To say 2020/21 has been a challenging year would be an understatement. The way we work has changed, probably forever, because of a global pandemic which has forced hundreds of millions of information workers to relocate to their kitchen or bedroom. And, having had a taste of freedom from daily commuting, many workers are reluctant to return to the five days a week workplace. That presents a new challenge: when we don’t have people in the same office: how can we ensure that they are able to work together and collaborate on projects, at least as well as we did before the pandemic, and perhaps even better?
Hybrid ways of working are becoming the default in many industries as technology allows us to work remotely. We have learned that human productivity goes beyond mere presence; and providing a well thought out collaboration solution is key. We are seeing a new generation of information technology that enables remote working and collaboration in a way that was previously impossible for organisations with more than a handful of employees. The challenge has been to make this technology available to people in a natural way, as part of their daily flow of work, so that it gets adopted. People need to feel that they are part of the work community, even when they are not able to see each other face to face. They need to be able to find information, and that information needs to be stored digitally.People need to feel engaged, especially with a globally distributed workforce where time zones mean people are not just physically remote but may not even be awake.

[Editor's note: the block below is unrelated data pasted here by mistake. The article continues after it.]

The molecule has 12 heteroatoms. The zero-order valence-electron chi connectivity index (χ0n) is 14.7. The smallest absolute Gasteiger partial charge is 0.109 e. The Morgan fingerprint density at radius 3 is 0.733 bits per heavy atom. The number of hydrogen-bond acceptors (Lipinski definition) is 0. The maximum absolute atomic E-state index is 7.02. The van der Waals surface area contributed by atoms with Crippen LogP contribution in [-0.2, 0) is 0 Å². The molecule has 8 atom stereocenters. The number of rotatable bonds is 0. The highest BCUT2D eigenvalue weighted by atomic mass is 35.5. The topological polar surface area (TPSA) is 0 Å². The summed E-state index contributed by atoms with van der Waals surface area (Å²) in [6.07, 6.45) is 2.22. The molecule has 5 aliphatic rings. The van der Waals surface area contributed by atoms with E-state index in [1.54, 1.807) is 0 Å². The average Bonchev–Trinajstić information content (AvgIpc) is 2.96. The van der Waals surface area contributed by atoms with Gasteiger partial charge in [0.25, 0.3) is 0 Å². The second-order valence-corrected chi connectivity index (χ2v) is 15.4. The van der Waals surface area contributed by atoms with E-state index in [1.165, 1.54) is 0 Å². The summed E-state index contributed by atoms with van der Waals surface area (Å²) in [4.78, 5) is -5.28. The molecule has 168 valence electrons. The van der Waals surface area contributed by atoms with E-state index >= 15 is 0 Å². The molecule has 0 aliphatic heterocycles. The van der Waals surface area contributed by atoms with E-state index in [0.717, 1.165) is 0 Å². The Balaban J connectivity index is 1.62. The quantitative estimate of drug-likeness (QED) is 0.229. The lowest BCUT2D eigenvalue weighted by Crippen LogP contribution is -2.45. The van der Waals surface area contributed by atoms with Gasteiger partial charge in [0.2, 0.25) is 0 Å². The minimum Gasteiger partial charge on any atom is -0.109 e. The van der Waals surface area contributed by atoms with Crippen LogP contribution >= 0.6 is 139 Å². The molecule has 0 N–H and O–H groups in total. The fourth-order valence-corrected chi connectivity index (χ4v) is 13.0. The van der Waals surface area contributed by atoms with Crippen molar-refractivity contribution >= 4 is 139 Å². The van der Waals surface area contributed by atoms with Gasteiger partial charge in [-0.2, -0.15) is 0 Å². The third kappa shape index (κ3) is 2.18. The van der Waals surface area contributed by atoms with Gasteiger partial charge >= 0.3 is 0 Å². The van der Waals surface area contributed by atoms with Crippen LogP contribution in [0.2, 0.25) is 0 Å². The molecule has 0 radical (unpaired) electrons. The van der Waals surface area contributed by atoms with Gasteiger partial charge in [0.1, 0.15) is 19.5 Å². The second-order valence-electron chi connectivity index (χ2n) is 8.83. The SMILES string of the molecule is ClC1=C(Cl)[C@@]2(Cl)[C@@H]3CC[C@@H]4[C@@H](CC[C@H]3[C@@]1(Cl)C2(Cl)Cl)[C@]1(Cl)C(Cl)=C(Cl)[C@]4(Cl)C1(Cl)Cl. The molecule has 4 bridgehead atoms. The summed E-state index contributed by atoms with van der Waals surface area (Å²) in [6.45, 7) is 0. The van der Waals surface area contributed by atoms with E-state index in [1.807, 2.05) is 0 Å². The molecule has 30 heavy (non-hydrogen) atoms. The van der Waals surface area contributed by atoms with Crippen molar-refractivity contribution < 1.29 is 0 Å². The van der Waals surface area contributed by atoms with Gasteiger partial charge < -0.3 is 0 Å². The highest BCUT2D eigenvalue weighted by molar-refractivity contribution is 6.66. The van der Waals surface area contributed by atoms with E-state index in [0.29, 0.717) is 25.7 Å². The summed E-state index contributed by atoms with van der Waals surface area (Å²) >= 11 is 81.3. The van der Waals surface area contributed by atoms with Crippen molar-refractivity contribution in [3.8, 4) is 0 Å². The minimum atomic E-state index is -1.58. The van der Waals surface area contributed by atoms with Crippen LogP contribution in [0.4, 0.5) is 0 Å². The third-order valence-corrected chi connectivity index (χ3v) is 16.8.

According to recent research, nearly 60% of people feel less connected to their work colleagues because of remote working. Employees have difficulty staying engaged and informed and may become detached from the organisation’s shared vision and strategy. A good company intranet and collaboration solution can help bridge that gap by giving you an integrated solution for video conferencing, screen sharing, file sharing, persistent chat, co-authoring, audio and video calling, and more. You only need to look at the exploding popularity of platforms like Zoom and Microsoft Teams.
Most information workers spend typically an hour a day either searching for information or recreating information that already exists in the organisation. With remote working a good search solution becomes even more important. And with the latest developments in artificial intelligence, it is now possible to build systems that not only can search for information on the users behalf, but are able to proactively present the user with information they may not even have thought to search for.
So what are some of the features to look for and questions to ask when looking for a collaboration solution? Here’s a quick checklist:
Can it connect to other applications and legacy systems?
If it can’t ingest data and give users access to existing systems, it probably won’t get used. Your collaboration platform should be able to bring everything into one place.
Is it secure?